Penicillin- and Carbapenem-Induced Neurotoxicity: How to Reduce the Risk

February 1, 2009

Penicillin-induced neurotoxicity was first recognized by Johnson and Walker in 1945 after intraventricular administration of benzylpenicillin.1,2 Subsequently, the β-lactams have been shown to have a higher rate of CNS effects than other classes of antibiotics.3,4

Penicillin-induced neurotoxicity was first recognized by Johnson and Walker in 1945 after intraventricular administration of benzylpenicillin.1,2 Subsequently, the β-lactams have been shown to have a higher rate of CNS effects than other classes of antibiotics.3,4 The neurotoxic effects of penicillin and carbapenems, particularly in patients with renal failure, include confusion, psychosis, myoclonus, and seizures.4

Here we discuss the mechanism by which β-lactam–induced neurotoxicity occurs, predisposing factors, and prevention and management strategies.

MECHANISM OF NEUROTOXICITY

There are many theories behind the mechanism of neurotoxicity induced by penicillin and carbapenem antibiotics. The most widely accepted theory involves the binding of γ-aminobutyric acid (GABA) to GABAa receptors. These ligand-gated ion channels are involved in inhibitory synaptic transmission. Therefore, a reduction in GABA-mediated inhibition may increase CNS excitation.2

A relationship between the molecular structure of β-lactam antibiotics and the potential to cause neurotoxicity has been described in the literature. The epileptogenic properties of penicillins have been traced to the β-lactam structure.2 However, it is the side chain on the second carbon atom in the carbapenem nucleus that is thought to cause the GABAa interaction. The very basic nature of imipenem’s C-2 side chain is thought to make it more epileptogenic than meropenem, which has a much less basic C-2 side chain.5 Animal studies have found that doripenem may have a lower potential for seizure activity than other carbapenems, but postmarketing reports from outside the United States have identified seizures as a possible adverse effect.6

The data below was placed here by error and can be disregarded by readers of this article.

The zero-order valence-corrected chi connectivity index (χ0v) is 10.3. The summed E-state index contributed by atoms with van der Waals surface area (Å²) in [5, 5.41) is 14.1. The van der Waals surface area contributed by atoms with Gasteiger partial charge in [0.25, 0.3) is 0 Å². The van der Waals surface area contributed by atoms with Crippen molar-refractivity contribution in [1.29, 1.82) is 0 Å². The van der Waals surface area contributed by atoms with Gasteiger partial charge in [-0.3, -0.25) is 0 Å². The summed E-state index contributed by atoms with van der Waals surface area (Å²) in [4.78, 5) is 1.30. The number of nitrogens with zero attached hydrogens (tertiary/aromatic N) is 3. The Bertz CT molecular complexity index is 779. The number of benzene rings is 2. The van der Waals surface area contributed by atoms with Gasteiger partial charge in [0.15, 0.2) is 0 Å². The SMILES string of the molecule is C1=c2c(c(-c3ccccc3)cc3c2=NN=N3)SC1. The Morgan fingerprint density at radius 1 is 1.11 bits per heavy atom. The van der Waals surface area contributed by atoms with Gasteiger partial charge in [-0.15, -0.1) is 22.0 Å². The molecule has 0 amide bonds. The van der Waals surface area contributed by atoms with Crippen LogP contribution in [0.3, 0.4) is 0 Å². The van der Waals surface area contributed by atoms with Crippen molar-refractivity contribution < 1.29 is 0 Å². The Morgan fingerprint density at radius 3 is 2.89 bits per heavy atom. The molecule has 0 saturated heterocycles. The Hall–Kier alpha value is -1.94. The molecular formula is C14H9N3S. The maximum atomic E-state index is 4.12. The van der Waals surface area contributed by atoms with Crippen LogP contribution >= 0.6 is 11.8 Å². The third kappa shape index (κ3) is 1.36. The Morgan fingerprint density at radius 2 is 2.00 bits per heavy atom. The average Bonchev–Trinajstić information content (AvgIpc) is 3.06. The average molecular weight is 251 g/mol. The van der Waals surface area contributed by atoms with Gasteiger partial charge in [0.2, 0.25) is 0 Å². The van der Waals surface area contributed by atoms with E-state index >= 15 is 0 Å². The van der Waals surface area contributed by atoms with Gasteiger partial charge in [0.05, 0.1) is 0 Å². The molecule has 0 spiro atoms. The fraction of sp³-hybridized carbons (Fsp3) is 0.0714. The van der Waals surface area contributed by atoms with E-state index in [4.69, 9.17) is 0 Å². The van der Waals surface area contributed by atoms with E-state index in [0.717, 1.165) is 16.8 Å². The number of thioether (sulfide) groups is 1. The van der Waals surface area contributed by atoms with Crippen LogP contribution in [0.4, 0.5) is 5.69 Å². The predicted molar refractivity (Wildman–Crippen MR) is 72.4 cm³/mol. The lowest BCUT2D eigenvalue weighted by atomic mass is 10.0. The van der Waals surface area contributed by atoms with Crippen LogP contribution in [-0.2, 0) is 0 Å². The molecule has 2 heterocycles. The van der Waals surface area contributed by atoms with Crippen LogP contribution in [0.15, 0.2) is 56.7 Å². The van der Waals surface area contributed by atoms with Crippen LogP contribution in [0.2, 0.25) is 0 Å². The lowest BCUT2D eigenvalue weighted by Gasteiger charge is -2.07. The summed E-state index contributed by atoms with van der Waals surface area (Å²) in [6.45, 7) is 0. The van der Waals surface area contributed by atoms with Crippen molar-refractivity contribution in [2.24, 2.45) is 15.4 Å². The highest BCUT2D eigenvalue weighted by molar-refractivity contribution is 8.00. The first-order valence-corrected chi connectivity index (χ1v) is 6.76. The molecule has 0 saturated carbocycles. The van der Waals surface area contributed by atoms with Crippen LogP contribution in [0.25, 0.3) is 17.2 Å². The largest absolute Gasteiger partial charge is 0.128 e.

RISK FACTORS FOR NEUROTOXICITY

All penicillin and carbapenem antibiotics are neurotoxic to some extent, but not all patients exposed to these antibiotics exhibit signs and symptoms of neurotoxicity.7 Therefore, it is important to recognize factors that may predispose patients to neurotoxicity. The following factors have been identified7:

•Elderly age.
•Previous seizure.
•Damage to the blood-brain barrier.
•Previous neurotrauma.
•Concurrent use of drugs that may lower the seizure threshold.
•Excessive antibiotic doses.
•Decreased clearance because of renal impairment.
•Use of nephrotoxic drugs that may cause renal impairment.

Because many of these factors cannot be controlled or modified, special care should be taken to minimize neurotoxic complications whenever possible. Renal failure causes decreased elimination of the drug, which leads to increased accumulation and passive diffusion into the cerebrospinal fluid.8 Dosage adjustment to compensate for renal insufficiency is the key strategy to reduce the risk of adverse CNS effects (Table).2,9,10

MANAGEMENT OF PENICILLIN- AND CARBAPENEM-INDUCED SEIZURES

The time to onset of epileptogenic activity ranges from 12 hours to 9 days after β-lactam antibiotic therapy is initiated.11-13 Treatment of penicillin- and carbapenem-induced seizures remains controversial.9 Cessation of seizure activity has been reported 12 to 72 hours after therapy is discontinued.11-13

Clinical and experimental data suggest that benzodiazepines and barbiturates may be more efficacious than other anticonvulsants such as phenytoin.2,3 Benzodiazepines and barbiturates are positive modulators of GABAa receptors. Their efficacy is based on the hypothetical mechanism by which β-lactams induce seizures.2

References:

REFERENCES:


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13

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